AIDS Activist Larry Kramer Undergoes Liver Transplant; High-Profile Case Could Influence More Hospitals to Perform ProcedureLarry Kramer, writer and founder of AIDS activist groups such as Gay Men's Health Crisis and ACT UP, underwent a 12-hour liver transplant surgery on Dec. 21 at the University of Pittsburgh Medical Center, in what has become the "most high-profile case" of an HIV-positive patient receiving an organ transplant, the Pittsburgh Post-Gazette reports (Snowbeck, Pittsburgh Post-Gazette, 12/25). After the transplant, Kramer was listed in "serious condition," but his status was upgraded to "fair" and he was moved out of the intensive care unit five days after the operation (Baltimore Sun, 12/27). By Friday, Kramer was being "prepped for release" from the hospital for as early as this week (Ness, San Francisco Chronicle, 12/30).
Are Tides Turning?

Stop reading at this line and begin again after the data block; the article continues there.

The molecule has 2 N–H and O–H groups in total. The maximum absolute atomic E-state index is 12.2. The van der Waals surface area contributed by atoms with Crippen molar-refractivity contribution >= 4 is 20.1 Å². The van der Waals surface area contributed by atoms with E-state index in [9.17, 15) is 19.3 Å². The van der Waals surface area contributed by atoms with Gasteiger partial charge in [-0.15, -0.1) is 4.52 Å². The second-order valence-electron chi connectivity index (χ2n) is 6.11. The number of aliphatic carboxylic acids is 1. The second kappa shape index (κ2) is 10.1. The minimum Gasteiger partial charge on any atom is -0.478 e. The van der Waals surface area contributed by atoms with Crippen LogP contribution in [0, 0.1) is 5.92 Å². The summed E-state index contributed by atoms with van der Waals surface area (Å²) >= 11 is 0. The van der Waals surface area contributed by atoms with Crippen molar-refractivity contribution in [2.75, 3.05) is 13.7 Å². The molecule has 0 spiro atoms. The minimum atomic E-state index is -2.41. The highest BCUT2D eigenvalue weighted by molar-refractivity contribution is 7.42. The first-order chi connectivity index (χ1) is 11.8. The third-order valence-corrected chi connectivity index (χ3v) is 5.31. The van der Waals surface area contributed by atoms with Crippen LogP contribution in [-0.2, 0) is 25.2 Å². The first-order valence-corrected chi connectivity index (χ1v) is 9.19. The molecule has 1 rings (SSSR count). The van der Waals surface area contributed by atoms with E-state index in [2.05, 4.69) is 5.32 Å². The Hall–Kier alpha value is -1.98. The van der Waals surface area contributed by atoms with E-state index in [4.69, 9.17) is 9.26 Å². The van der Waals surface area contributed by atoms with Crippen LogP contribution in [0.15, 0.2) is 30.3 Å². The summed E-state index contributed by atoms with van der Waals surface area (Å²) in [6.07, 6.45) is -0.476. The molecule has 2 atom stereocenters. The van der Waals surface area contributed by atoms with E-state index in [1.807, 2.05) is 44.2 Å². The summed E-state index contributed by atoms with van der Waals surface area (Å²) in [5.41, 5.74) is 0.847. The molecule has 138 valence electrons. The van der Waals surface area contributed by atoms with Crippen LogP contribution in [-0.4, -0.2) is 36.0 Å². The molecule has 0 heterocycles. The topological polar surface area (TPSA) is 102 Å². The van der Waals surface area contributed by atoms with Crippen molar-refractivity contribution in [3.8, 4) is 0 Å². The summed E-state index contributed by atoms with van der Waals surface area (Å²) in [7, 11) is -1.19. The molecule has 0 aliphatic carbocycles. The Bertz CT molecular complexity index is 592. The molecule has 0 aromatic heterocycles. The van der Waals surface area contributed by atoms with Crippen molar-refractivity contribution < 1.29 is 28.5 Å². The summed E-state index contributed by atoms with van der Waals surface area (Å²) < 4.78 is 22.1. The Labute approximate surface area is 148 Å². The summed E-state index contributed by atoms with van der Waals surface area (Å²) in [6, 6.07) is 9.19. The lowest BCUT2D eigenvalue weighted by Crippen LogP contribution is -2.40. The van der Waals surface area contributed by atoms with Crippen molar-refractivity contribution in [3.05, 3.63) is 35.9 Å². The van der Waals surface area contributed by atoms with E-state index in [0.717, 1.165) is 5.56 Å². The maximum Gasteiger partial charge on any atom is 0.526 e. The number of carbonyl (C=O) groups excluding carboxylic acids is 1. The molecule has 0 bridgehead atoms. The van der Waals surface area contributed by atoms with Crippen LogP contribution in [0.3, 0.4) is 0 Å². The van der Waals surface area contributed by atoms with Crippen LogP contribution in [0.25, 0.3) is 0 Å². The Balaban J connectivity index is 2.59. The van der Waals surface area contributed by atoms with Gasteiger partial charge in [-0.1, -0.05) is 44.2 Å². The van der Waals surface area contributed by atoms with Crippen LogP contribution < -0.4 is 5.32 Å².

In the past, patients with HIV were "ruled out" for transplants because their life expectancy was deemed too short, but with the introduction of combination antiretroviral drug therapies in the mid-1990s, HIV patients on the treatments are living much longer. Still, many transplant centers refuse to perform liver transplants on HIV-positive patients because the organs are "scarce," and Kramer said that one hospital would not treat him because he had detectable HIV levels in his blood (Kaiser Daily HIV/AIDS Report, 8/20). UPMC, however, has performed liver transplants on 10 HIV-positive patients since 1997, and eight of these patients are still alive (Baltimore Sun, 12/27). Jeff Getty, an activist with Survive AIDS in California, said that Kramer's improved health could encourage more hospitals to perform transplants on HIV-positive patients and could encourage health plans to cover the costs. "Our group is extremely happy about this because we have been working on trying to get access to organ transplants for nearly four years," Getty said, adding, "We knew someone like Larry Kramer getting a liver transplant would lead to worldwide attention, so we're on pins and needles. We see this as an important turning point in changing consciousness" (Pittsburgh Post-Gazette, 12/25).